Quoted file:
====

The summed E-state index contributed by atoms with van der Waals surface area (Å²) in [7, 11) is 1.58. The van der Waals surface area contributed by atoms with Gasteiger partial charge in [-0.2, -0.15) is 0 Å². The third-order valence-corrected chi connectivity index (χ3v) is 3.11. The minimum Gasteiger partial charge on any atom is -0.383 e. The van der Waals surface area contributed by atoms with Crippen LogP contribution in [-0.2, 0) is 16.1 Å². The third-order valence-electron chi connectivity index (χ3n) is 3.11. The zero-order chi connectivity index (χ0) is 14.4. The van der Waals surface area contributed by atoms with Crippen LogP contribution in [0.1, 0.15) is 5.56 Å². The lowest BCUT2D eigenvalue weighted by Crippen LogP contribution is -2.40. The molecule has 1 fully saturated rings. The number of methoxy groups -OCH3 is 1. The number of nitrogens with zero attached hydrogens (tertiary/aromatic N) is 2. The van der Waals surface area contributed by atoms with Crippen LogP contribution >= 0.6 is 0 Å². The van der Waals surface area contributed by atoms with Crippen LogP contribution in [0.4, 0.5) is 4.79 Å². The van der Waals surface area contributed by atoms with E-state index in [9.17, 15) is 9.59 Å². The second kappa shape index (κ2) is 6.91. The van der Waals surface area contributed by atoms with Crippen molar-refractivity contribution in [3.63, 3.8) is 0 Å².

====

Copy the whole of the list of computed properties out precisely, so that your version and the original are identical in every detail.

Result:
The summed E-state index contributed by atoms with van der Waals surface area (Å²) in [7, 11) is 1.58. The van der Waals surface area contributed by atoms with Gasteiger partial charge in [-0.2, -0.15) is 0 Å². The third-order valence-corrected chi connectivity index (χ3v) is 3.11. The minimum Gasteiger partial charge on any atom is -0.383 e. The van der Waals surface area contributed by atoms with Crippen LogP contribution in [-0.2, 0) is 16.1 Å². The third-order valence-electron chi connectivity index (χ3n) is 3.11. The zero-order chi connectivity index (χ0) is 14.4. The van der Waals surface area contributed by atoms with Crippen LogP contribution in [0.1, 0.15) is 5.56 Å². The lowest BCUT2D eigenvalue weighted by Crippen LogP contribution is -2.40. The molecule has 1 fully saturated rings. The number of methoxy groups -OCH3 is 1. The number of nitrogens with zero attached hydrogens (tertiary/aromatic N) is 2. The van der Waals surface area contributed by atoms with Crippen LogP contribution >= 0.6 is 0 Å². The van der Waals surface area contributed by atoms with Crippen LogP contribution in [0.4, 0.5) is 4.79 Å². The van der Waals surface area contributed by atoms with E-state index in [9.17, 15) is 9.59 Å². The second kappa shape index (κ2) is 6.91. The van der Waals surface area contributed by atoms with Crippen molar-refractivity contribution in [3.63, 3.8) is 0 Å².